Peace, one and all…
In one the verses dealing with Ramadan, the Quran makes explicit the purpose behind fasting:
‘O you who believe, fasting is prescribed for you as it was prescribed for those before you, that you may become God-conscious’ (2:183)
This is a very revealing verse, for a number of reasons. Firstly, it connects the ritual fast of Ramadan with the rest of human sacred history. Although the details differ, the religious institution of fasting is probably as old as humankind itself. Fasting is thus part of our wider human heritage, and in that sense, Islamic teaching builds on the innate religiosity of the human being (expressed as ‘the primordial faith’, or din al-fitra, in other texts). Islam is thus part of a much longer sacred history.
Secondly, fasting is said to activate the quality of God-consciousness. Why? To answer this question, it is helpful to understand the word behind ‘God-conscious’, or taqwa. Taqwa is an essential Islamic concept, and derives from a root meaning ‘to guard against, preserve, shield and prevent’. It is often translated as ‘fear’, and refers to a cautious awareness of the presence of God, an awareness that shields one from actions that God would disapprove of. In other words, taqwa is a state of being, a state of vigilant awareness.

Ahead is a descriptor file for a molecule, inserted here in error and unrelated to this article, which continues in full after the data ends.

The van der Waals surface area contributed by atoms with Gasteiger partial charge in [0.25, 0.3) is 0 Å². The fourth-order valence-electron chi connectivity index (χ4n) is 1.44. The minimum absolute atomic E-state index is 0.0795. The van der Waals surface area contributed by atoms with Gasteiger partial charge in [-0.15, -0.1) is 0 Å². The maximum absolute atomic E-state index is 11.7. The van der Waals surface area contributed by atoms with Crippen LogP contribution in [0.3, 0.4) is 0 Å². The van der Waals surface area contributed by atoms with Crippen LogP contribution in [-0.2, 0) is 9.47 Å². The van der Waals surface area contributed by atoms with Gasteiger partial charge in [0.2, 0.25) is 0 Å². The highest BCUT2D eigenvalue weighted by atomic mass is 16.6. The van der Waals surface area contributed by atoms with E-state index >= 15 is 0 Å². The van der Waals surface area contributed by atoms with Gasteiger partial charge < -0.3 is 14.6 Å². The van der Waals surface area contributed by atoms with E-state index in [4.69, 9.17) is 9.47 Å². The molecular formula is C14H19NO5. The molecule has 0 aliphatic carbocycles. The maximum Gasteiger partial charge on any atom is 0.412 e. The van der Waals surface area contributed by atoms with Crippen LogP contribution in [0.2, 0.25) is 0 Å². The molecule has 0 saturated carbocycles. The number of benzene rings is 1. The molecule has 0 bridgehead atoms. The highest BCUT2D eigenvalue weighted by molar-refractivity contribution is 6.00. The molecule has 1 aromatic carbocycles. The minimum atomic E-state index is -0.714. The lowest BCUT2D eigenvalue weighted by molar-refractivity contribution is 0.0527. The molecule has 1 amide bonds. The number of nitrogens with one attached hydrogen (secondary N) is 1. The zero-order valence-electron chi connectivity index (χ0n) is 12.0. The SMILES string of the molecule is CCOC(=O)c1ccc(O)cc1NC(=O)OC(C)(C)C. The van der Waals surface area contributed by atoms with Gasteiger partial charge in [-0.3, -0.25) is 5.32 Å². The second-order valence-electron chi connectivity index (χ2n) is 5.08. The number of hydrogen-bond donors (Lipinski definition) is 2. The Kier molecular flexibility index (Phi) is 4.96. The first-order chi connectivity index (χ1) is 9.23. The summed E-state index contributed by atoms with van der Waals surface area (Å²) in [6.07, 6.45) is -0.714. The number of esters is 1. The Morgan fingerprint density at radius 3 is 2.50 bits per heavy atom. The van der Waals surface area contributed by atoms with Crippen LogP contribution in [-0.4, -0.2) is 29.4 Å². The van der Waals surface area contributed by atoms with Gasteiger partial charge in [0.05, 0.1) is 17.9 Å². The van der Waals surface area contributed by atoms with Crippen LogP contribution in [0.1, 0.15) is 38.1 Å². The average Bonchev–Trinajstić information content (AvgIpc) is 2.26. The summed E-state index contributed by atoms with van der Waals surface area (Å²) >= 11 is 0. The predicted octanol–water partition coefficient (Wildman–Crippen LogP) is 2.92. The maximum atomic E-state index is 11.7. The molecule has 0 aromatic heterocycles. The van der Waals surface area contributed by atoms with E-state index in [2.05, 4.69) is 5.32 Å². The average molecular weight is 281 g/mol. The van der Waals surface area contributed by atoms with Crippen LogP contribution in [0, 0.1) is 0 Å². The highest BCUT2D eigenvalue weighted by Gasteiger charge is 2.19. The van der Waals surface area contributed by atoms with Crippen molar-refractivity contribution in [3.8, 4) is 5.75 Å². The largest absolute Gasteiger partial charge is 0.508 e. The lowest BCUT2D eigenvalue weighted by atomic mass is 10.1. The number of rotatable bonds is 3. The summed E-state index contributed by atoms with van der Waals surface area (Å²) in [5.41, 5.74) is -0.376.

But why should fasting develop this quality so particularly? From the perspective of oneness, fasting reminds us in a direct, immediate manner that we are more than intellectual beings. We exist on many different levels – intellectual, physical, spiritual and emotional – and God-consciousness must be activated at each level to be made whole, to be made one. Fasting is thus a time for all-round awareness of ourselves in the presence of God, of all of those automatic behaviours that the normal course of life often serves to obscure.
Ramadan is thus a time of spiritual reflection. As such, during this Ramadan, I will be undertaking a comparative reading of two key spiritual texts, the Counsels on Discernment by Meister Eckhart and the Mevlevi Wird, arranged by Mevlana. As we shall hopefully see, these two works complement each other in very interesting ways, offering some important insights into spiritual growth in God. My basic plan is to post a passage from Meister Eckhart and then follow it with a passage from the Mevlevi Evrad-i Serif, before offering any insights that might emerge, insha Allah.